Thriving as a Seller or Buyer in a Seller’s Market

Mike Cooke February 15, 2018 Buying Selling

How’s the market?”

Real estate agents get asked this question all the time.

Our response: Who are you? Seller? Buyer? Both seller and buyer? Owner? An agent? The market is different for each of these players.

The market is close to nirvana for owners. Homes have been appreciating at a compound rate of 10% per year since 2012. The average single-family home that sold for $270k in January 2012 fetched a price of $480k in December 2017. And no … a bubble is not developing in our opinion.

Ditto for people that just need to sell a property without replacing it. Except for certain higher price ranges or isolated geographic areas, market conditions are close to ideal.

On the other hand, buyers face significant, but not unmanageable, challenges. Inventory is limited. You’ll be competing against multiple offers most of the time. You typically have to offer on several houses before snagging one.

The agent’s job has never been more demanding. Since every real estate transaction requires a buyer and a seller, odds are that half of an agent’s clients each year are buyers. In addition, anywhere from 20% to 40% of the agent’s sellers may also be buyers … clients looking to get rid of one property and replace it with another.

This means that six or seven of every ten clients has a buying need, with all the attendant extra work required to assist a buyer in today’s market. Agents work harder than ever in the current residential real estate environment.

How do you thrive in this market environment if you are a seller or a buyer?


It’s straightforward for sellers. It’s easy to sell but it is also easy to sell in a way that leaves money on the table that should be in your pocket. More than ever, you need a strong agent with the right strategies on pricing, staging, marketing and, most importantly, strong negotiating skills to get absolute top dollar in this current environment.

Buyers can benefit from the following:

  • An absolutely complete and rock-solid loan pre-approval, not just a pre-qualification. A pre-qualification can be done in a few minutes by supplying basic information on your income and debts to a loan officer. A pre-qualification is next to worthless. You want to select a lender and get a full underwriting approval. This can take ten days to three weeks. A good agent is not going to let you look at homes without this. Your odds of winning a multiple offer situation without a strong pre-approval are essentially nil.
  • Have your loan officer call the seller’s agent when you submit an offer and assure the agent that the loan is completely underwritten, and you’ll have no issues going to the closing table. This is only going to happen if you work with a local lender that your agent knows and trusts. The online lending outfits CANNOT provide this valuable service.
  • Make strategic concessions on inspection rights. A good agent is indispensable here and will know how to make it look like you are giving up a lot without putting you at risk. At CHR, we have a “take it or leave it” inspection provision that reassures sellers that they won’t get nickeled and dimed by a buyer, while still providing the absolute right for the buyer to walk away if the buyer uncovers any inspection concerns. Used properly, there is even a way to still get a seller to correct major property defects.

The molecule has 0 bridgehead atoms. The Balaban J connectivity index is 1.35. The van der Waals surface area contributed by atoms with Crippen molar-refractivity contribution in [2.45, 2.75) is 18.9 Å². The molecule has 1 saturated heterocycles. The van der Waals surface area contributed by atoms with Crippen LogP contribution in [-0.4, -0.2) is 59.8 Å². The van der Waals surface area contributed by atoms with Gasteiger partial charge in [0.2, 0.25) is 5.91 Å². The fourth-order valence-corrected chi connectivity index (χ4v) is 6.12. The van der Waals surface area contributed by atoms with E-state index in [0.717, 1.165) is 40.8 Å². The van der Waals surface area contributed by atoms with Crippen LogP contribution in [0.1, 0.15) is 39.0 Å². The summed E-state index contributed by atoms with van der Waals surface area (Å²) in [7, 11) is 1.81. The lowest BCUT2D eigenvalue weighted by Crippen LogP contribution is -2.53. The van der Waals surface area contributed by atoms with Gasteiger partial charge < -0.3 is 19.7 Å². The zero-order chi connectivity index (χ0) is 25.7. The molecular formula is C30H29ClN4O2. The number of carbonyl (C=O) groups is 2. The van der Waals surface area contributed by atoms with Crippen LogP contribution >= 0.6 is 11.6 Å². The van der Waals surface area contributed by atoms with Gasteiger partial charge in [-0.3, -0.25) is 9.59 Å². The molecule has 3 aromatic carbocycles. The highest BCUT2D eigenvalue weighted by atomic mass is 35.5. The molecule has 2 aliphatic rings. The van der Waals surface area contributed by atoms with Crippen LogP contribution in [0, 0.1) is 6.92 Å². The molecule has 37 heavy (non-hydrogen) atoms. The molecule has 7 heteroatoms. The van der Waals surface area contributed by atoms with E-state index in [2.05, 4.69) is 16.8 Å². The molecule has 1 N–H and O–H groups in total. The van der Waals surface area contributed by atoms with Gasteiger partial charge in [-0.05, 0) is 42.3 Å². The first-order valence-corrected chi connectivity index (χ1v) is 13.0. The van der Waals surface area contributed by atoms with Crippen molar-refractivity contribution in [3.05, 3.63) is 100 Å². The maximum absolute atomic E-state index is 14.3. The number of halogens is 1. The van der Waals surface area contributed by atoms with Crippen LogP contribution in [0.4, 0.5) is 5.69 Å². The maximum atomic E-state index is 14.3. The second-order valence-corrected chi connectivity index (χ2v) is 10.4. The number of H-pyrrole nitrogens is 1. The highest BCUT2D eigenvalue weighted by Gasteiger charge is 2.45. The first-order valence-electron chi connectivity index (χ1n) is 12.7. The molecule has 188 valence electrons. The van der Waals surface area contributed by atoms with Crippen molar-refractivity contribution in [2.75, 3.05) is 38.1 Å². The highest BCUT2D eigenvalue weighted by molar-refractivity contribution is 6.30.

• Make strategic concession on appraisals. The value of a property is what a buyer will pay. We have many situations where several buyers offer more than the value an appraiser can justify. In those situations, the real value is not the appraised value … it’s the value that multiple buyers offered in excess of that. Well worded appraisal provisions can make a buyer’s offer attractive to a seller and still giving the buyer the right to cancel the deal if the appraisal comes back totally out of whack.
  • Offer to let the seller stay in the property after closing for up to 60 days under favorable terms, perhaps even at no cost. Many sellers are looking for this benefit as they transition to their next property.

Buyers looking to upsize, downsize or move around … those that want to replace a current house with a different property … have additional strategies available:

  • Try to buy your replacement property first. Get the harder part of the deal done first. You may think you can’t do this because you need the cash from the current home to buy the next one. However, there are lending strategies available that can make this happen. For example, you can buy the replacement property for as little as 10% down using a first and second mortgage for the purchase. The second mortgage is for the amount you expect to receive from selling your current house. After your current house sells, you pay off the second mortgage and you are left with the first mortgage that works for your long-term ownership. Timed properly, you’ll never have a month where you make double payments on both the current and replacement home.
  • If you are buying in a fairly high price range, you may find that it is a buyer’s market at that price point. This makes it easier to sell first since it is likely that acquiring the replacement property is not as problematic as it is in lower price ranges.
  • If selling first, get as much time as possible for finding the replacement home by leveraging your seller advantages. Multiple buyers are likely to want your current home and you can almost always find one that will let you stay up to 60 days after closing. Build in a couple months from the day you go under contract to the date of closing and you’ve created up to four months to find that next home.

Seller. Buyer. Seller and buyer. The strategies listed above (and others known and practiced by exceptional agents) can help you thrive in the current market environment.